PLEASE NOTE: THE INFORMATION REGARDING DOUBLE ELEVENS IN THIS POST IS INCORRECT- SEE LATER BLOG POST HERE:
This is a bit of a rambling blog post about Rationing, one of my many (odd) passions and obsessions.
During World war two many basic goods had to be rationed so that there was enough of everyday goods to go around, this included clothing. Rationing of clothing began in 1942 and lasted until 1952.
For many rationing meant doing what they did anyway. Repairing garments, cutting them down to fit children or relatives or giving them new uses such as using them for household textiles.
Although, for those who had a larger budget pre-war the rationing limited the meant of clothing they could buy. An important point to note here is that a more expensive garment did not necessarily cost more coupons. At the begging of the war one could have 66 coupons per year which cold buy only a limited number of garments. By 1945 the number of coupons per person had fallen to 36, for a year this would have probably only allowed you to buy one or two outfits!
Of course despite rationing some people still found a way to buy new clothes, this included a black market (around 70,00 books were stolen in the early part of the scheme), or purchasing second hand garments which were coupon free.
This is the only example of utility I own, a pair of shoes featuring the typical utility stamp.
Some clothing during the 1940s contained a CC41 label. This label Rather than demonstrating a rationed product CC41 was a guarantee of quality. It allowed poorer people to buy decent clothing. The scheme was designed so that all clothes met a certain high standard set out by the government, which included austerity, profit, distribution and tax regulations. This included dresses made of rayon that wouldn’t shrink, dyes that wouldn’t run and high percentage woollen blends.
Two types of utility label are seen in clothing. One label features a stylised double c followed by the number 41. This denotes a standard cc41 garment. Reginald Shipp, a commercial designer for the company Hargreaves, designed this label.
The two black dresses in the picture above are both from the Hampshire Museums service collection and are both Utility dresses (the little printed one is not) both feature the typical double c label, and the label for the long sleeved dress is also pictured.
The other label found in cc41 garments features two lines either side of a circle which denotes the more luxury cc41 products. This label is known as the double elevens label, or colloquially the “dinner plate” label. It is thought this label was bought in post 1945 due to the negative connotations associated with the double cc logo. After the new look, which came into fashion in 1947, began to take over fashion the cc41 label suffered and came to represent the dull and detail free wartime restricted fashion.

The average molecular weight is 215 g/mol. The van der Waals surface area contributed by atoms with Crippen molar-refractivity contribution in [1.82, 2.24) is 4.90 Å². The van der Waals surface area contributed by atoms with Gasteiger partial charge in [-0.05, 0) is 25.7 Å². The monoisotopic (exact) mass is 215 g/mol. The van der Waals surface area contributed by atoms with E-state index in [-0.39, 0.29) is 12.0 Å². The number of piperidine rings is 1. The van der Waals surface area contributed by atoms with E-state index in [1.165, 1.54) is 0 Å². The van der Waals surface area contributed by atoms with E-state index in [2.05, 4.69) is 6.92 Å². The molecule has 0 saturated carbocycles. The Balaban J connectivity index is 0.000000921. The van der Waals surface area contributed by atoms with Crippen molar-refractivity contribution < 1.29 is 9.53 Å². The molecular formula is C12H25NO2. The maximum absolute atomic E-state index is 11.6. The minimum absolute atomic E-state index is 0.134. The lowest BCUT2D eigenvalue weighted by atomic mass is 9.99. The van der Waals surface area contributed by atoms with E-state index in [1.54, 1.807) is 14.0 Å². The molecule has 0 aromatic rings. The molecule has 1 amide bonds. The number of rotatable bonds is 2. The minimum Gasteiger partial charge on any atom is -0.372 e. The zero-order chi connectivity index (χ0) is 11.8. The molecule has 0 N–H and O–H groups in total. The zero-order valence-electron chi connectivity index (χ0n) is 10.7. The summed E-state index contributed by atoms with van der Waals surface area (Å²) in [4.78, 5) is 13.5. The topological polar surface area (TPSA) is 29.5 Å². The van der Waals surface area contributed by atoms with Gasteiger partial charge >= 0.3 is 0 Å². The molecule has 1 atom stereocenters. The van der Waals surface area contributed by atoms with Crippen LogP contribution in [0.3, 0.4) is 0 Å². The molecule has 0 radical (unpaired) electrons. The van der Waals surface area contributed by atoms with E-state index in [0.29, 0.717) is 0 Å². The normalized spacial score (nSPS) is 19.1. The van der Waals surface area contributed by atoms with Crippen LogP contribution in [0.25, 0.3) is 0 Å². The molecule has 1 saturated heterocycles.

Unfortunately I don’t have any photographs of dresses with the luxury label in it. Here is a small picture of one of the labels take from the Vintage Fashion Guild website. I know there are some wonderful examples in Jonathan Wolford’s book Forties fashion. Reading this book was one of my main reasons for writing this blog post in the first place! (I can not recommend this book HIGHLY enough, it is one of my all time favourite fashion history publications, I really do urge anyone interested in the 40’s to purchase a copy)
Visit his website here: http://www.fashionhistorymuseum.com/
It is important to note that all new clothing wether marked cc41 or not had to adhere to austerity restrictions applied by the government. Austerity measures included thing such as the number of buttons used, the size of the hem allowed and the use of embroidery. After the war finished , rationing continued, but many of the austerity measures were loosened. This is why post 1945 you see garments with more detailing
Rationing had to continue after the war finished in order to keep the economy steady. If rationing had not continued it is likely that there would have been high rates of inflation, like those in America. It is interesting to note that post war Britain had a large enough stock pile of wool to last 2 years, even though rationing of clothing continued.
CC41 was of benefit to manufacturers as well as consumers. The companies who were producing CC41 items could have a larger workforce than those not adhering to CC41, and attain a larger amount of cloth, meaning they could make a larger profit overall. This is why around 80% of clothing produced between 1942 and 1945 were CC41.
So there you go, only a very very brief overview of Utility and austerity. It is one of my absolute favourite topics and something I could literally go on and on about!
The three examples above are all again from Hampshire Museum service